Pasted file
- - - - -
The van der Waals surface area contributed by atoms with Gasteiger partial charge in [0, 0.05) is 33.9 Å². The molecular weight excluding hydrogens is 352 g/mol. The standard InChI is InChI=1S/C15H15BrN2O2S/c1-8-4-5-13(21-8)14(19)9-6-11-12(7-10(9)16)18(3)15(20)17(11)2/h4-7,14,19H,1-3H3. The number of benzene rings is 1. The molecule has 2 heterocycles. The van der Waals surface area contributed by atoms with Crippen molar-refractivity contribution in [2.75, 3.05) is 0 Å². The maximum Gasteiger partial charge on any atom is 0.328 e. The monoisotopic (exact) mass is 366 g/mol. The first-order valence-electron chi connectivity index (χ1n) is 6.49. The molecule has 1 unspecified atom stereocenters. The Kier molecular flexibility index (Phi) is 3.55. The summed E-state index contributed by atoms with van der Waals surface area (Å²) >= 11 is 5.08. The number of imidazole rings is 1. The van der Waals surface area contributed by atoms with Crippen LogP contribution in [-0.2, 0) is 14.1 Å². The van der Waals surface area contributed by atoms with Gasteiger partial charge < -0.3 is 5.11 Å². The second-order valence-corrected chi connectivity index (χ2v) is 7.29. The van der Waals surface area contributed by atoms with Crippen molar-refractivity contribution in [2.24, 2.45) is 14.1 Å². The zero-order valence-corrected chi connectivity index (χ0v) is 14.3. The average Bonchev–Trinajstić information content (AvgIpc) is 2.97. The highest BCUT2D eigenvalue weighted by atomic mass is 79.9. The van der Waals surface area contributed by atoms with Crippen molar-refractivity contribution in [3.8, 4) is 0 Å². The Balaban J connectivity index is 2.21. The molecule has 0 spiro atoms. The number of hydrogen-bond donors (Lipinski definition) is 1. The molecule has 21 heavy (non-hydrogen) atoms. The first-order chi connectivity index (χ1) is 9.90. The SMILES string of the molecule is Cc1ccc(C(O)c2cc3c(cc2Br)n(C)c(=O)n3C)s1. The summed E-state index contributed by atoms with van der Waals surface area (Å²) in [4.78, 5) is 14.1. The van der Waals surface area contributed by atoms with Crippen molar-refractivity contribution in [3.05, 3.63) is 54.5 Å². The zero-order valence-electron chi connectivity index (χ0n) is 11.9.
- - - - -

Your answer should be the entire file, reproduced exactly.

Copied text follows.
The van der Waals surface area contributed by atoms with Gasteiger partial charge in [0, 0.05) is 33.9 Å². The molecular weight excluding hydrogens is 352 g/mol. The standard InChI is InChI=1S/C15H15BrN2O2S/c1-8-4-5-13(21-8)14(19)9-6-11-12(7-10(9)16)18(3)15(20)17(11)2/h4-7,14,19H,1-3H3. The number of benzene rings is 1. The molecule has 2 heterocycles. The van der Waals surface area contributed by atoms with Crippen molar-refractivity contribution in [2.75, 3.05) is 0 Å². The maximum Gasteiger partial charge on any atom is 0.328 e. The monoisotopic (exact) mass is 366 g/mol. The first-order valence-electron chi connectivity index (χ1n) is 6.49. The molecule has 1 unspecified atom stereocenters. The Kier molecular flexibility index (Phi) is 3.55. The summed E-state index contributed by atoms with van der Waals surface area (Å²) >= 11 is 5.08. The number of imidazole rings is 1. The van der Waals surface area contributed by atoms with Crippen LogP contribution in [-0.2, 0) is 14.1 Å². The van der Waals surface area contributed by atoms with Gasteiger partial charge < -0.3 is 5.11 Å². The second-order valence-corrected chi connectivity index (χ2v) is 7.29. The van der Waals surface area contributed by atoms with Crippen molar-refractivity contribution in [2.24, 2.45) is 14.1 Å². The zero-order valence-corrected chi connectivity index (χ0v) is 14.3. The average Bonchev–Trinajstić information content (AvgIpc) is 2.97. The highest BCUT2D eigenvalue weighted by atomic mass is 79.9. The van der Waals surface area contributed by atoms with Crippen molar-refractivity contribution in [3.8, 4) is 0 Å². The Balaban J connectivity index is 2.21. The molecule has 0 spiro atoms. The number of hydrogen-bond donors (Lipinski definition) is 1. The molecule has 21 heavy (non-hydrogen) atoms. The first-order chi connectivity index (χ1) is 9.90. The SMILES string of the molecule is Cc1ccc(C(O)c2cc3c(cc2Br)n(C)c(=O)n3C)s1. The summed E-state index contributed by atoms with van der Waals surface area (Å²) in [4.78, 5) is 14.1. The van der Waals surface area contributed by atoms with Crippen molar-refractivity contribution in [3.05, 3.63) is 54.5 Å². The zero-order valence-electron chi connectivity index (χ0n) is 11.9.